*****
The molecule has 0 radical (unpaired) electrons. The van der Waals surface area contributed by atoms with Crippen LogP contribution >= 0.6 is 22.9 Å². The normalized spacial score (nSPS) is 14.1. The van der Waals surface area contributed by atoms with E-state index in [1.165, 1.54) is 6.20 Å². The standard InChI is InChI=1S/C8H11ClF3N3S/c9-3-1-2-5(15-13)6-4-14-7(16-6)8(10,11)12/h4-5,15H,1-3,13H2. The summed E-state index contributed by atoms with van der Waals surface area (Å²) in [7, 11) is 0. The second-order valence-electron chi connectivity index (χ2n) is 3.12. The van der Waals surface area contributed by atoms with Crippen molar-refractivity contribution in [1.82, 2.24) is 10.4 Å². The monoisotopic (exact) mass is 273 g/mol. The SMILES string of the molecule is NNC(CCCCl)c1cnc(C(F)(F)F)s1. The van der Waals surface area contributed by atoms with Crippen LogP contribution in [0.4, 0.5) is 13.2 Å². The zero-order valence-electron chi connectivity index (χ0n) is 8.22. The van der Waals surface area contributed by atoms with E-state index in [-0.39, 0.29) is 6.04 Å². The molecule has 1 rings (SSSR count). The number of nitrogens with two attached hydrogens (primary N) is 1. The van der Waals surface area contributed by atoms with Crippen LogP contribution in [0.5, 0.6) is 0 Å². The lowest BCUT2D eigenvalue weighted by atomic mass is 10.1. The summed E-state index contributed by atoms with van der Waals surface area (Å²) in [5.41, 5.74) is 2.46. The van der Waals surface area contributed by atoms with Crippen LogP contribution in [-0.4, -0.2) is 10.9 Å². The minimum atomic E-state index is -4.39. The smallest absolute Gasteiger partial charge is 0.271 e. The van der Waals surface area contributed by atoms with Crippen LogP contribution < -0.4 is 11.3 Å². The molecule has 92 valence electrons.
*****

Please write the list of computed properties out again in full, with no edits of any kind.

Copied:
The molecule has 0 radical (unpaired) electrons. The van der Waals surface area contributed by atoms with Crippen LogP contribution >= 0.6 is 22.9 Å². The normalized spacial score (nSPS) is 14.1. The van der Waals surface area contributed by atoms with E-state index in [1.165, 1.54) is 6.20 Å². The standard InChI is InChI=1S/C8H11ClF3N3S/c9-3-1-2-5(15-13)6-4-14-7(16-6)8(10,11)12/h4-5,15H,1-3,13H2. The summed E-state index contributed by atoms with van der Waals surface area (Å²) in [7, 11) is 0. The second-order valence-electron chi connectivity index (χ2n) is 3.12. The van der Waals surface area contributed by atoms with Crippen molar-refractivity contribution in [1.82, 2.24) is 10.4 Å². The monoisotopic (exact) mass is 273 g/mol. The SMILES string of the molecule is NNC(CCCCl)c1cnc(C(F)(F)F)s1. The van der Waals surface area contributed by atoms with Crippen LogP contribution in [0.4, 0.5) is 13.2 Å². The zero-order valence-electron chi connectivity index (χ0n) is 8.22. The van der Waals surface area contributed by atoms with E-state index in [-0.39, 0.29) is 6.04 Å². The molecule has 1 rings (SSSR count). The number of nitrogens with two attached hydrogens (primary N) is 1. The van der Waals surface area contributed by atoms with Crippen LogP contribution in [0.5, 0.6) is 0 Å². The lowest BCUT2D eigenvalue weighted by atomic mass is 10.1. The summed E-state index contributed by atoms with van der Waals surface area (Å²) in [5.41, 5.74) is 2.46. The van der Waals surface area contributed by atoms with Crippen LogP contribution in [-0.4, -0.2) is 10.9 Å². The minimum atomic E-state index is -4.39. The smallest absolute Gasteiger partial charge is 0.271 e. The van der Waals surface area contributed by atoms with Crippen LogP contribution < -0.4 is 11.3 Å². The molecule has 92 valence electrons.